Home NAS (Advanced) • Load and boot your kernel via TFTP

Load and boot your kernel via TFTP


Now that you know how to control uBoot (see previous post) you can start booting up your kernel. As said earlier, this is best to do using the serial connection and Clunc can only be used if your desktop kernel supports netconsole. Since i don’t use netconsole, i cannot give any information about that, in this case use Google!.

In order to use TFTP for boot, there needs to be a TFTP server on your network, if you’re using Linux on your desktop you can install a very simple tool calles ATFTPd, so install this first:
sudo apt-get install atftpd atftp

In this post i assume that your NAS is with IP and the “TFTP server” is with the devices using as gateway.

When finished installing, copy your previously built kernel into the TFTP folder:
sudo cp /root/uImage /srv/tftp/

Now enter uBoot with clunc or Minicom and make sure you see the prompt like:
Marvell >

First we need to set some environment variables, else the loading of your kernel will fail as well as accessing your harddisk:

Start with the IP assignment:
setenv serverip
setenv ipaddr
setenv gatewayip

Now modify the bootargs variable (will be lost on reset or reboot):
setenv bootargs console=ttyS0,115200 root=/dev/sda1 rw init=/bin/bash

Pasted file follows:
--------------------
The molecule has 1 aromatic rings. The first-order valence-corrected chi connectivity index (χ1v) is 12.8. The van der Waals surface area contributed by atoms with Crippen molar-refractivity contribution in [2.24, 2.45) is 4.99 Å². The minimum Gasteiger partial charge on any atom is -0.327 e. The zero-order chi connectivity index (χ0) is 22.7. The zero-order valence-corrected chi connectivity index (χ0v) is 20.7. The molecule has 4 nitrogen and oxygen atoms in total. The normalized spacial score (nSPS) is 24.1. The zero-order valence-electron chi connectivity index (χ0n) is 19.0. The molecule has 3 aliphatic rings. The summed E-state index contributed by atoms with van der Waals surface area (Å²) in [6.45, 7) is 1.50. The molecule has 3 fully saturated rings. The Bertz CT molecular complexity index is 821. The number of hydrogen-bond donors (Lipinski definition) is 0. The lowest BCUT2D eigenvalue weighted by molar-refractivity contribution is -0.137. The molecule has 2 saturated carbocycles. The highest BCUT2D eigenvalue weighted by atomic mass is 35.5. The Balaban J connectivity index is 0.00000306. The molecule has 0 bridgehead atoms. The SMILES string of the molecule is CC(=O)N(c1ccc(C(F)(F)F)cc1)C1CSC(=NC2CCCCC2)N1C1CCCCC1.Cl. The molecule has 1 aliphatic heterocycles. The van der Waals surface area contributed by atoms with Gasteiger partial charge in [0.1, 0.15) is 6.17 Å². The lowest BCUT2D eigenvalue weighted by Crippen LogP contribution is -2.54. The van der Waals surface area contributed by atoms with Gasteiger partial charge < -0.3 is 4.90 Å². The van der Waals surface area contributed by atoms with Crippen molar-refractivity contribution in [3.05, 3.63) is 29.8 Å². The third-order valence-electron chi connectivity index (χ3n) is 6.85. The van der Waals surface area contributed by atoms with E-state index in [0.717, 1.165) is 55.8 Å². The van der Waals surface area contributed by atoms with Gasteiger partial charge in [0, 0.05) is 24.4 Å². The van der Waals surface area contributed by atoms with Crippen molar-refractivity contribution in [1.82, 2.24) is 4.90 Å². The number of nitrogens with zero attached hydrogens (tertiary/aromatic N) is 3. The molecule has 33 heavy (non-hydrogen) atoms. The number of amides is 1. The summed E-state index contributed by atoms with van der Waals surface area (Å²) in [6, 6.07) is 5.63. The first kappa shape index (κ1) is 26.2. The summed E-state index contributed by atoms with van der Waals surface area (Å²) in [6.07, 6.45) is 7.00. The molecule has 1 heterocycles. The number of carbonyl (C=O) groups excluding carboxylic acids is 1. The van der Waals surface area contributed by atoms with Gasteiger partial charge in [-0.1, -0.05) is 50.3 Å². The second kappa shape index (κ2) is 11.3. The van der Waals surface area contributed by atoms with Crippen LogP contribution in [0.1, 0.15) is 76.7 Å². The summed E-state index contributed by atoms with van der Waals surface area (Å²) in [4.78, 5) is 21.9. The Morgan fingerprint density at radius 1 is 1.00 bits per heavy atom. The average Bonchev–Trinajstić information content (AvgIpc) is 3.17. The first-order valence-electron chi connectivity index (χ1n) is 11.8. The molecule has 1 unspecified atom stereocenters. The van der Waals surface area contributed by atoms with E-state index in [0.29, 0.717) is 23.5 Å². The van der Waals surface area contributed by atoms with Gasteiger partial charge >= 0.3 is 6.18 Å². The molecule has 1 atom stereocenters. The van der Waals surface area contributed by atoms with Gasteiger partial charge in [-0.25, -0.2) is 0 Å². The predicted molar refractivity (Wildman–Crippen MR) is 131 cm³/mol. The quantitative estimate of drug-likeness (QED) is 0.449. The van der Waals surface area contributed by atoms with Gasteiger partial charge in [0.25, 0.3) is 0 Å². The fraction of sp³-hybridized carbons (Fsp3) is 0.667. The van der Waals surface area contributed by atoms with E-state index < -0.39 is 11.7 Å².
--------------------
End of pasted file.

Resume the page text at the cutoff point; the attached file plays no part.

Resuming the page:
You’ve just entered on what line the console is (ttyS0) with it’s baudrate (115200) and that the rootdisk is /dev/sda1 in readwrite mode. You’ve also set the init process to /bin/bash (the bash shell).

Now we want to load the kernel into RAM via TFTP:
tftp 00800000 uImage
You’ll see alot of characters loading horizontally, when done, boot the kernel:
bootm 00800000

If you’ve set up the netconsole right (serial always works) you should see the verbose output of your kernel booting on your NAS!
You should be left with a bash prompt ready for your commands.

In my next post I’ll let you see how to compleet the second stage of the debootstrap process and installing needed software on the device.

Author:Jeffrey Langerak

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